Across the board, we want to see numbers creeping up – round on round, season on season. My friend’s had an Arsenal Women season ticket for years, and remembers when – not all that long ago – crowds would max out at 3,000. This Christmas? They hit 59,042 for Chelsea’s trip to the Emirates. Rugby isn’t football, but that doesn’t mean we can’t expect progress – and dream big within that. 9,668 at Queensholm last year? Let’s fly past ten thousand in 2024.

If a suitable candidate can be found, the 2024/25 season should be contested by ten teams. No bye rounds: five competitive matches a weekend.

Speaking of competitiveness, it’d be fantastic to see two unprecedented things before the end of this campaign: a win for Leicester Tigers, and an away team finally triumphing in the semi-finals. Both would crank up the jeopardy, which is – of course – the holy grail of any league.

The standard of rugby is ever-improving in the PWR, and the gap between the table’s top and tail is narrowing. This season, whilst there feels a relatively preordained and unshakable top four, with five others battling it out beneath them – those two melees are compelling, and you’d not bet the Bounties rattling around that almost-finished tub of Celebrations on how the standings will look, come June.

Tigers and Trailfinders have looked to the manor born – much more competitive than either Wasps or DMP were able to prove last season – and they’re only going to get better.

I used to get excited when I’d write players’ honours alongside their names on team sheets and see six internationals in a pack. Now, I don’t bat an eyelid when 20 of the match day squad are capped – and the head-to-heads we enthuse about pre-game are the sort of titanic clashes you used to only see at World Cups.

Just look at how effortlessly athletes transition from club to country, and you’ve perfect proof of what rude health the level of competition is within the PWR. Maisy Allen, Delaney Burns, and Ella Wyrwas didn’t skip a beat last year on debut – because they’re playing Test match intensity stuff on a Saturday. In fact – they’re playing it on a Tuesday, too – because some of those squads are stacked enough that they’re training in a sea of world class players.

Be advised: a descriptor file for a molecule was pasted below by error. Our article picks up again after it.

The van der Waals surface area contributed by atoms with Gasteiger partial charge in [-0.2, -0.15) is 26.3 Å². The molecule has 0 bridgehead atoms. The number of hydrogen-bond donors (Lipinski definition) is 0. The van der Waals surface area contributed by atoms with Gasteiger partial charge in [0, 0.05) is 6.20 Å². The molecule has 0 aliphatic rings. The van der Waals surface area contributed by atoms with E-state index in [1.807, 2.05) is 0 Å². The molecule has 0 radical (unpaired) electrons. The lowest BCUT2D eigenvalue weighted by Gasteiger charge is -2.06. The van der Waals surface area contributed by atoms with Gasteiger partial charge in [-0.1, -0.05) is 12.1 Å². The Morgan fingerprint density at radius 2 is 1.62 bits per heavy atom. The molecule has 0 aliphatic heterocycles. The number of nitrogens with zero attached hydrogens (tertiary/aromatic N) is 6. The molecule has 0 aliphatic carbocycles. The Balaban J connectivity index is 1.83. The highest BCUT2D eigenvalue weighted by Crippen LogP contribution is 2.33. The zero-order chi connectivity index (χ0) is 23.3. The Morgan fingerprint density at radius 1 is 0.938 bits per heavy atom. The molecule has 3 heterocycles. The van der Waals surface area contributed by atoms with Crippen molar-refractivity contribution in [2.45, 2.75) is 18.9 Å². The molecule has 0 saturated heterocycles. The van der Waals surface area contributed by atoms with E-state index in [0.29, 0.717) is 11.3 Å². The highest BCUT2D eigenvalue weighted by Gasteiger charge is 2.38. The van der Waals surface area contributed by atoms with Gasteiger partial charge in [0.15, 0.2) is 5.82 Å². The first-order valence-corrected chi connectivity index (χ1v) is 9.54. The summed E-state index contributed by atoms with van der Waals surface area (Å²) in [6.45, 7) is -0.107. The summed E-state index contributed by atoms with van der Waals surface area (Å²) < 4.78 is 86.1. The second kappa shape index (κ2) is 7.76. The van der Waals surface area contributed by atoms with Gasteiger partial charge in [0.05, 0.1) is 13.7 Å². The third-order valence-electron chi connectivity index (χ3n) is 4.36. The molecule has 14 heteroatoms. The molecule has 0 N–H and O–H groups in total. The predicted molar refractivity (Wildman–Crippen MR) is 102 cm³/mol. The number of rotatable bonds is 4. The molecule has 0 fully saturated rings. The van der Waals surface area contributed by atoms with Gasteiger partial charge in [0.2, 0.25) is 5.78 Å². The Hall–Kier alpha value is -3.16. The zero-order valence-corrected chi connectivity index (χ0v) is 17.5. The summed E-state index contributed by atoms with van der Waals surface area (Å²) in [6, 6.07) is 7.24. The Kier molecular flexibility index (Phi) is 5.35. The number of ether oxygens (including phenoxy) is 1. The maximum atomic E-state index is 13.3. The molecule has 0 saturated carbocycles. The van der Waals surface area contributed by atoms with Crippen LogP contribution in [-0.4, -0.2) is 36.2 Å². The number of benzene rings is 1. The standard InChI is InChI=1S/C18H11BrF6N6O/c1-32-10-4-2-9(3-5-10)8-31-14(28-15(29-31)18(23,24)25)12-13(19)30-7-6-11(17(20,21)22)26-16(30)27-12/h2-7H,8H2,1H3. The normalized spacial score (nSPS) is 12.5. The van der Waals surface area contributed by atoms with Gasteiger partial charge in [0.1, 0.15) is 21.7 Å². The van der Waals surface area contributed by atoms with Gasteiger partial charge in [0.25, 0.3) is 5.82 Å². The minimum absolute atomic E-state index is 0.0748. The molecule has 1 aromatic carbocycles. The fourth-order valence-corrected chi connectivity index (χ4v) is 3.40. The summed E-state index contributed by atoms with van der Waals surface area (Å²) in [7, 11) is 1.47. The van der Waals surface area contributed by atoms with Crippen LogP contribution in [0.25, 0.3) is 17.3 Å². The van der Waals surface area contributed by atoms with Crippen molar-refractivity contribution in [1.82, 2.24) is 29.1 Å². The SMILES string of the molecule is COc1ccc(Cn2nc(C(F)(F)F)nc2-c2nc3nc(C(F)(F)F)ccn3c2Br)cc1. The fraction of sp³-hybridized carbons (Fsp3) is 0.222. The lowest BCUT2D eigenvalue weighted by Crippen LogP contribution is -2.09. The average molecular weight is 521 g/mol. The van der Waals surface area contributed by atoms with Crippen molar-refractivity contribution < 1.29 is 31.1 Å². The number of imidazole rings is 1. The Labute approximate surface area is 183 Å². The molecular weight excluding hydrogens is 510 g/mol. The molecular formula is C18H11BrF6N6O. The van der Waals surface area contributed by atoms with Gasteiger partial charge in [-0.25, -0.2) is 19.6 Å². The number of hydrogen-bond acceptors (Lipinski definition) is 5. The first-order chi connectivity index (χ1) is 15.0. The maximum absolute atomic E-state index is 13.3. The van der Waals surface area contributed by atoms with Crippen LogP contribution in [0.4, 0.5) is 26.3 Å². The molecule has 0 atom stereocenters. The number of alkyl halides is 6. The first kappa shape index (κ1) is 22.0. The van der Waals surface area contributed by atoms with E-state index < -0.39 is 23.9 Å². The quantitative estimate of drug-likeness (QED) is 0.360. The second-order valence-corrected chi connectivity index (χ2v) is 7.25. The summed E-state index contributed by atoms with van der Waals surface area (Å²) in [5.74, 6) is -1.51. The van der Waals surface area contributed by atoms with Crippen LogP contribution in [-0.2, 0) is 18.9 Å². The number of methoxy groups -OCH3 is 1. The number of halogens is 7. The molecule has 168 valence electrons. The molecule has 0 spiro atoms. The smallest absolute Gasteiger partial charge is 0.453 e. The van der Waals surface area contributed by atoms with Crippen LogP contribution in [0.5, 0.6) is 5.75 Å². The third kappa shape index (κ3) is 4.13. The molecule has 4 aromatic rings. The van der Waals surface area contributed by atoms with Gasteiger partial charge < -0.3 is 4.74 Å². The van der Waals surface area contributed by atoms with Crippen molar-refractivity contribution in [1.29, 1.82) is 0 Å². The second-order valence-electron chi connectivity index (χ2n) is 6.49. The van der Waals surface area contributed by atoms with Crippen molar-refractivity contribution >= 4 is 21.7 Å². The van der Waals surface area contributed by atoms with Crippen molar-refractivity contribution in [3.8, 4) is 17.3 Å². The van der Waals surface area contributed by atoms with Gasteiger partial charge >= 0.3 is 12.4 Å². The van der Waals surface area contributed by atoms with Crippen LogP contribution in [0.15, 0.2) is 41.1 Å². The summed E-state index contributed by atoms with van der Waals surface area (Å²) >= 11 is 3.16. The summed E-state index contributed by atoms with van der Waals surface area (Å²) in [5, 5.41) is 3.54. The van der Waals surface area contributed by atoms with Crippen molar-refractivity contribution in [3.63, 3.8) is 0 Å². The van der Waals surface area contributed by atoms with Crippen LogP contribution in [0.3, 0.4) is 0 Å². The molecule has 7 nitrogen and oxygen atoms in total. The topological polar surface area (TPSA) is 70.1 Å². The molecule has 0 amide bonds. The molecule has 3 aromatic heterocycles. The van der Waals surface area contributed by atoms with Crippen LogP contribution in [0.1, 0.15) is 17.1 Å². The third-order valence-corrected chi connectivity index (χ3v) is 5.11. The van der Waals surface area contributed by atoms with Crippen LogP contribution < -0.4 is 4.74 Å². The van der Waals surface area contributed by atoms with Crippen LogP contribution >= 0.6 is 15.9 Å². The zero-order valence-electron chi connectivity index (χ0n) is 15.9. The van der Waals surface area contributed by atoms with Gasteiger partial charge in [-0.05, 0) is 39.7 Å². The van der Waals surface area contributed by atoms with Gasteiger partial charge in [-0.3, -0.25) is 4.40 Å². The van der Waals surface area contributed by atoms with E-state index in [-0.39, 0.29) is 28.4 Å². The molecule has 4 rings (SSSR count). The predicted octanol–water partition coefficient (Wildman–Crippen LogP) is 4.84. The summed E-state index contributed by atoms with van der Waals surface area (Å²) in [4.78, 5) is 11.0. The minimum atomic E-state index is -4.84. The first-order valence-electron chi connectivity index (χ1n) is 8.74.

And, finally, anyone who considers themselves a supporter of the women’s game: make yourself heard and felt in 2024. Engage! Get involved however you can.

Read, watch, listen, learn, comment, attend, shout, sing, purchase, play, capture, and share the gospel. You have a crucial role to play in all of this: investment will come if the demand and potential is there, and that is in your hands.

Don’t let this be the year you merely dabble in the PWR: roll up your sleeves and commit to it with Marlie Packer energy and Neve Jones relish. Get stuck in.

As 2024 gets underway, we’ve never been in a better place – but we need to be restless within that, to ensure that the best is yet to come.

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Chris929 190 days ago

ideal scenario would have been TNT pick the game of the weekend to show and 2 other games shown on the bbc iplayer/website as before. being accessible and visible is huge. this season its not. It is important that young english players are getting opportunities but equally its important the league is competitive. if the red roses squad are mostly at the top few clubs,how do the other clubs compete without signing top foreign talent? we dont want big scorelines. why punish teams for trying to compete?maybe the red roses squad should be divided more equally among the clubs if the rfu insist on EQP numbers?

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Poorfour 191 days ago

For 2024, I’m very happy to see more non-EQPs in the squads and the coverage. Most of them are internationals in their own right, and many of them will be aiming to light upthe biggest stage at RWC 2025. The more we can build name recognition and get people interested in that, the greater the benefits for the women’s game as a whole - and by extension, all of rugby - will be